Then fast-forward to my New Years' Eve - Using the end of a 12' box which brought me some greenhouse piece-parts, I assembled my home-brew version of a propagation box...which is just shy of 4' long by just over 2' wide, giving me about 8 sq feet.  The cable was rated for 7 sq ft if used outdoors, and up to 12 sq ft if used this box will potentially be a little warmer than the next one, which will be the same width but a little longer.

The directions said I was to put gravel or coarse sand in the bottom for drainage (so will need to make drain holes yet) then use earth, not sand, on top of the gravel to surround the heating coils and the machine-cloth both top & bottom.  Damp earth is to spread the warmth.  The heating cables are attached to the underside of the mesh, to prevent any tools used from cutting the cable.  The metal mesh also helps to distribute the heat.  The thermostat is just over a foot inside the box, following the cord from the spot where it enters the box (near the green criss-crossed wire)  There are two short blocks attached to the mesh near the center, because I thought it might be better to keep the mesh more horizontal - not dipping in the center.  Anyway, the whole center piece drops into the larger box.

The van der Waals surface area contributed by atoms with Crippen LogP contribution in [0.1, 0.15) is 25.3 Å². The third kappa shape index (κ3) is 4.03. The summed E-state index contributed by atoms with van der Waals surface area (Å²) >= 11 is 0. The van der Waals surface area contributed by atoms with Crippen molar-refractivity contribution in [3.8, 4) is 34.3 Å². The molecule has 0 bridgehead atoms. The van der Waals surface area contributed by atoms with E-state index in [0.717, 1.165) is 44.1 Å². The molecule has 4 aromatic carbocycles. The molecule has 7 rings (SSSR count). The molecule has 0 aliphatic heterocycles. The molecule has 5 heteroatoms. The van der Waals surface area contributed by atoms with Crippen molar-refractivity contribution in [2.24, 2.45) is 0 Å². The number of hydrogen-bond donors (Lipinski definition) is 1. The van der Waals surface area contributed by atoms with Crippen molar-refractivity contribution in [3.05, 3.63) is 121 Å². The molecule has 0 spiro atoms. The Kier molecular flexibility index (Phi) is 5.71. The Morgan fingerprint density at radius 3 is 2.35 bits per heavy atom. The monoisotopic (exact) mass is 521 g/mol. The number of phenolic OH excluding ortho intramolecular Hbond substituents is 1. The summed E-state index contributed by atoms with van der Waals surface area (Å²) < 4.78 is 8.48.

As Al points out, I will need higher sides before I can put a glass top in place.  Rating of cable is 100 watts, and is intended to keep the heat in the low 70'sF.

State of the Lates
Next - the state of my Lates in their 3-gallon pots (I just cut the old stems back, did not repot).  Just the area on and under the table - not the houseplants off to the right, and not the occasional Aloe Vera or spice either. 

I'm told I can start taking some cuttings of these lates - and I am going to try to be more dilligent in record-keeping this year.  Also to spread the taking of cuttings over a greater period than last year.  Some of the lessons learned after a near brush with disaster last year...when I thought the whole crop was lost for blooms.  While it was a long way from exhibition quality, at least I got some nice blooms, and I was grateful for that small mercy!

Life at last in Early Stools
Then there are my boxed stools for the Sept & Oct blooming mums.. just starting to show a little green at this point...

Got home Saturday night about 9:45pm, outside temp abt -12C, and inside temp at 0.4C at shelf height inside - about 2' off the floor.  Two flats and 3 pots were lower, but they should do OK.

Installing Natural Gas